A new course was introduced at Gannon this semester: Comparative World Philosophy.  Wanting to learn a bit more about it, I contacted its professor, Dominic Prianti, an instructor in the philosophy department, and asked him a few questions.


What exactly is this new course, and what sets it apart from other philosophy courses offered on campus?

This class has two major goals: to embrace philosophical stances and concepts – especially the classical sources – from everywhere, and to give more of a challenge to ethics and practical philosophy in general to focus on global issues, virtues, principles, etc.

It’s a good second class to follow our Introduction to Philosophy course. And there is so much to talk about! The Greeks – the first “Western” philosophers – were part of an “Axial Age” that included several other notable thinkers around the same time all around the world.


Does this course require a different teaching style than other philosophy courses?

This class is somewhat humbling and exciting in a different way for me. I am still pretty new to World Philosophy myself, so I am continually learning new things and bringing them to the table in my first teaching of this class. I plan on taking several classes from experts in specific fields of Chinese and Indian philosophy, and I’m spending time learning about Buddha’s Dharma directly from the wonderful Tibetan Buddhist group here, Erie KTC. I’m very fortunate to have a grant to further enrich this class and others, thanks to support from the university and the Barker Globalization Grant. So, I’m still quite an amateur, but I’m full of good fire.

A lot of our work in the second half of the semester will be more group-oriented and with greater contributions to the whole by the students. I love lecturing, but this is definitely a case in which we will be learning a lot together, uniting under one goal for greater wisdom while giving the high standard for philosophy that we have in the West.

So yeah, less lecturing in this course, although the group has had me lecturing a lot in the beginning. I’m having a wonderful time and have such a bright group this first semester. I look forward to future rounds and hope some of your readers will join me. Or come say hello and ask me questions about my class or others. I’ll make you coffee!


What do you have to say to students who might be interested in the course?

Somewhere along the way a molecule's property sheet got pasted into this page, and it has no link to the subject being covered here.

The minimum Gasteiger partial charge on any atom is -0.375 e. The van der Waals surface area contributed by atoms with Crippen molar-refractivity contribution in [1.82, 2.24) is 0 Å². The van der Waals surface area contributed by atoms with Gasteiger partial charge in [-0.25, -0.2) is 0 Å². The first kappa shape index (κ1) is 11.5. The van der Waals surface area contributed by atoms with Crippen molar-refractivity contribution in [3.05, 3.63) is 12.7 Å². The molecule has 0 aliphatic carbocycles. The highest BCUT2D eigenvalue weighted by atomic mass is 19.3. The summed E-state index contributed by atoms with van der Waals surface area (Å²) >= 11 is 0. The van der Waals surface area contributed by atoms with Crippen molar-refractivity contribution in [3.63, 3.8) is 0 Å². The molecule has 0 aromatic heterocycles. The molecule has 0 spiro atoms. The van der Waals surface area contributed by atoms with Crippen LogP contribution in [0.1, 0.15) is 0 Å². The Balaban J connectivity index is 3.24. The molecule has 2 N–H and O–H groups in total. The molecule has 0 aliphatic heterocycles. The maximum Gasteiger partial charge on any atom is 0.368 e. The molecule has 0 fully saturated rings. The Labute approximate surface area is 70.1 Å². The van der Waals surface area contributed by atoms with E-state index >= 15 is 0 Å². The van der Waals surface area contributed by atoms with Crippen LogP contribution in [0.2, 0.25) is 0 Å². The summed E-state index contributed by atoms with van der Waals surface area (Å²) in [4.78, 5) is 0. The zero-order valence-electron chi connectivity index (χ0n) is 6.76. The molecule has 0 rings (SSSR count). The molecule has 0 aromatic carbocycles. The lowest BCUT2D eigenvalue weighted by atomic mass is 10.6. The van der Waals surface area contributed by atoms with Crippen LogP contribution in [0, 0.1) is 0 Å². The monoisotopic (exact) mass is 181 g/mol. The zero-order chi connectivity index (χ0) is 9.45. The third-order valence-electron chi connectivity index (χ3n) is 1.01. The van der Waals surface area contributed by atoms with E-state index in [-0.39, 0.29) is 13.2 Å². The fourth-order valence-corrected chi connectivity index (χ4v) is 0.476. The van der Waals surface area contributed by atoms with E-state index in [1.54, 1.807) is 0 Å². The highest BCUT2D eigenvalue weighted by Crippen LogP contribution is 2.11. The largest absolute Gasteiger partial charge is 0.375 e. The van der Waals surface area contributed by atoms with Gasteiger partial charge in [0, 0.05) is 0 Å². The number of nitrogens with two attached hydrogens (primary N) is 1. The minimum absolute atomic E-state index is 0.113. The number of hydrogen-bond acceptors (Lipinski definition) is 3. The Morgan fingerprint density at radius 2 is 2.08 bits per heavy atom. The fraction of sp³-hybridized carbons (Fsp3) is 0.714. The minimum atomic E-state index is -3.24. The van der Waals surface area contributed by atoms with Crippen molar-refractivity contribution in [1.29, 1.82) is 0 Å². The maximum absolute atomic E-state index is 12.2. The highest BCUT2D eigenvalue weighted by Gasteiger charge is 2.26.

Here are the pluses I can think of immediately:

1. This meets the Philosophy II requirement that all students have to meet.

2. Students get to hang out with a ridiculously passionate 33-year-old philosopher with a strong Long Island accent, really bad manners, a giant heart and a ridiculous beard.

3. All of my classes have a logic boot camp, and in objectively criticizing arguments you will have your critical faculty nourished. Your intellect in general will of course get a nice challenge, and I think I do a good job of making everybody feel comfortable. The goal of the class is not to make us uncomfortable – although philosophy does do that no matter what – but to simply share a common goal of seeking wisdom about the most important issues of our lives. If you think you have all of the answers, I only ask that you can see where alternative perspectives on reality, knowledge, the self and the good life are coming from.

4. This class will help students understand the most fundamental philosophical ideas that drive some other major cultures – especially in India and China, the most populated nations on the planet. Especially with those two other major philosophical traditions, the relationship between philosophy and religion has always been much more intricate, and this has contributed to the greatest philosophical texts from 2,500 years ago still existing in the veins of the modern cultures. We might be more inclined to snooze when reading Plato or Aristotle, but if we pay attention enough we could see that the influence is still there for ourselves, including the Christian tradition. No matter what, this class offers you an ability to globalize your understanding of the great classics of the world in philosophy and see your own perspective in relationship to the others.